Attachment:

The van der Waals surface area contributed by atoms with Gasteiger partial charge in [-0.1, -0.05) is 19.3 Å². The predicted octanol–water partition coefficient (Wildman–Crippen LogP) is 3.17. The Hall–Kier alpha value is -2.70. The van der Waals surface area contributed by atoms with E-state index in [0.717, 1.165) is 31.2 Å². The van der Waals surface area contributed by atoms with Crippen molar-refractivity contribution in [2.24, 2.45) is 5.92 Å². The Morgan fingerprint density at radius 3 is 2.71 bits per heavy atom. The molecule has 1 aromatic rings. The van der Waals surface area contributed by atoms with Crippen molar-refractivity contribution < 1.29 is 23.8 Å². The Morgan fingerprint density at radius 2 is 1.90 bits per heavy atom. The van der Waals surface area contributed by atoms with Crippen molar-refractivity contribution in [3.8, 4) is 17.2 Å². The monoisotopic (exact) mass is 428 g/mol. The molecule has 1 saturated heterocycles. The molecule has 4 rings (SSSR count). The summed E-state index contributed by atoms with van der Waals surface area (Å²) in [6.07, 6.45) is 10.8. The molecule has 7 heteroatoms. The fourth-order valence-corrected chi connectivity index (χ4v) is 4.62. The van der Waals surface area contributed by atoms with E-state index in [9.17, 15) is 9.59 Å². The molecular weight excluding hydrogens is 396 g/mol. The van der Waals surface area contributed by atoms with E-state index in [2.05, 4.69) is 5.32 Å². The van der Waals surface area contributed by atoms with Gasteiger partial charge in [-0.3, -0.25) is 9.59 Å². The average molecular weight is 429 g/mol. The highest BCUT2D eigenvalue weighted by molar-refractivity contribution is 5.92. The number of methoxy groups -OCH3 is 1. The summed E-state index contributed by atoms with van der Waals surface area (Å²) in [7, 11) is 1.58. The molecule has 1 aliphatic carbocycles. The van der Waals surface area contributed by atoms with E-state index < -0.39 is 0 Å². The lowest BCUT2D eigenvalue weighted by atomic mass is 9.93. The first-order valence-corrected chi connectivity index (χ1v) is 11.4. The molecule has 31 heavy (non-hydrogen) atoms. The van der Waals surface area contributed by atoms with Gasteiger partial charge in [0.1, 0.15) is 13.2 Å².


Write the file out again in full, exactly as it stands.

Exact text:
The van der Waals surface area contributed by atoms with Gasteiger partial charge in [-0.1, -0.05) is 19.3 Å². The predicted octanol–water partition coefficient (Wildman–Crippen LogP) is 3.17. The Hall–Kier alpha value is -2.70. The van der Waals surface area contributed by atoms with E-state index in [0.717, 1.165) is 31.2 Å². The van der Waals surface area contributed by atoms with Crippen molar-refractivity contribution in [2.24, 2.45) is 5.92 Å². The Morgan fingerprint density at radius 3 is 2.71 bits per heavy atom. The molecule has 1 aromatic rings. The van der Waals surface area contributed by atoms with Crippen molar-refractivity contribution < 1.29 is 23.8 Å². The Morgan fingerprint density at radius 2 is 1.90 bits per heavy atom. The van der Waals surface area contributed by atoms with Crippen molar-refractivity contribution in [3.8, 4) is 17.2 Å². The monoisotopic (exact) mass is 428 g/mol. The molecule has 1 saturated heterocycles. The molecule has 4 rings (SSSR count). The summed E-state index contributed by atoms with van der Waals surface area (Å²) in [6.07, 6.45) is 10.8. The molecule has 7 heteroatoms. The fourth-order valence-corrected chi connectivity index (χ4v) is 4.62. The van der Waals surface area contributed by atoms with E-state index in [9.17, 15) is 9.59 Å². The molecular weight excluding hydrogens is 396 g/mol. The van der Waals surface area contributed by atoms with E-state index in [2.05, 4.69) is 5.32 Å². The van der Waals surface area contributed by atoms with Gasteiger partial charge in [-0.3, -0.25) is 9.59 Å². The average molecular weight is 429 g/mol. The highest BCUT2D eigenvalue weighted by molar-refractivity contribution is 5.92. The number of methoxy groups -OCH3 is 1. The summed E-state index contributed by atoms with van der Waals surface area (Å²) in [7, 11) is 1.58. The molecule has 1 aliphatic carbocycles. The van der Waals surface area contributed by atoms with E-state index < -0.39 is 0 Å². The lowest BCUT2D eigenvalue weighted by atomic mass is 9.93. The first-order valence-corrected chi connectivity index (χ1v) is 11.4. The molecule has 31 heavy (non-hydrogen) atoms. The van der Waals surface area contributed by atoms with Gasteiger partial charge in [0.1, 0.15) is 13.2 Å².